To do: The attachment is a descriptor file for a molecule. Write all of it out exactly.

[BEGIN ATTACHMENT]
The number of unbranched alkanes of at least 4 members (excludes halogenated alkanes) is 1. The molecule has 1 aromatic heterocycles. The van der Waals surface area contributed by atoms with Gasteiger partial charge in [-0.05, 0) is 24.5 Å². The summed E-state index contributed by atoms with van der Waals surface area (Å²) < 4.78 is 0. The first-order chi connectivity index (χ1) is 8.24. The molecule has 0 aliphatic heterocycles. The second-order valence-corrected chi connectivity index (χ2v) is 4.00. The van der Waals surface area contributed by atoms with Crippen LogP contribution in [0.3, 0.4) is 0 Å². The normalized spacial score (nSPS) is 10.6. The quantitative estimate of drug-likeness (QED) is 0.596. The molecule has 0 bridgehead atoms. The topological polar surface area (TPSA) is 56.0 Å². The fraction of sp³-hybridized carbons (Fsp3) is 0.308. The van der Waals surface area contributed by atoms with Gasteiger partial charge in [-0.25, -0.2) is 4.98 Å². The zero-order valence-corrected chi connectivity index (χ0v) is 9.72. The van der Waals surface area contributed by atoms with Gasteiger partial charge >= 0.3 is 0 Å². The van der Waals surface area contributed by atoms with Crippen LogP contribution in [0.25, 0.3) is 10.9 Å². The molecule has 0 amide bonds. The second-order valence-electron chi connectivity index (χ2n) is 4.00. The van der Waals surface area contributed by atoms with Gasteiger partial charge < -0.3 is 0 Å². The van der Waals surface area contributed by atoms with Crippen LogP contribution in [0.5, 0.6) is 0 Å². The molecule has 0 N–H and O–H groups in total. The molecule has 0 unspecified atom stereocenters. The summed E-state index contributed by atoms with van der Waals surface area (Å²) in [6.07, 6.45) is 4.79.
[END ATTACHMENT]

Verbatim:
The number of unbranched alkanes of at least 4 members (excludes halogenated alkanes) is 1. The molecule has 1 aromatic heterocycles. The van der Waals surface area contributed by atoms with Gasteiger partial charge in [-0.05, 0) is 24.5 Å². The summed E-state index contributed by atoms with van der Waals surface area (Å²) < 4.78 is 0. The first-order chi connectivity index (χ1) is 8.24. The molecule has 0 aliphatic heterocycles. The second-order valence-corrected chi connectivity index (χ2v) is 4.00. The van der Waals surface area contributed by atoms with Crippen LogP contribution in [0.3, 0.4) is 0 Å². The normalized spacial score (nSPS) is 10.6. The quantitative estimate of drug-likeness (QED) is 0.596. The molecule has 0 bridgehead atoms. The topological polar surface area (TPSA) is 56.0 Å². The fraction of sp³-hybridized carbons (Fsp3) is 0.308. The van der Waals surface area contributed by atoms with Gasteiger partial charge in [-0.25, -0.2) is 4.98 Å². The zero-order valence-corrected chi connectivity index (χ0v) is 9.72. The van der Waals surface area contributed by atoms with Gasteiger partial charge >= 0.3 is 0 Å². The van der Waals surface area contributed by atoms with Crippen LogP contribution in [0.25, 0.3) is 10.9 Å². The molecule has 0 amide bonds. The second-order valence-electron chi connectivity index (χ2n) is 4.00. The van der Waals surface area contributed by atoms with Gasteiger partial charge < -0.3 is 0 Å². The van der Waals surface area contributed by atoms with Crippen LogP contribution in [0.5, 0.6) is 0 Å². The molecule has 0 N–H and O–H groups in total. The molecule has 0 unspecified atom stereocenters. The summed E-state index contributed by atoms with van der Waals surface area (Å²) in [6.07, 6.45) is 4.79.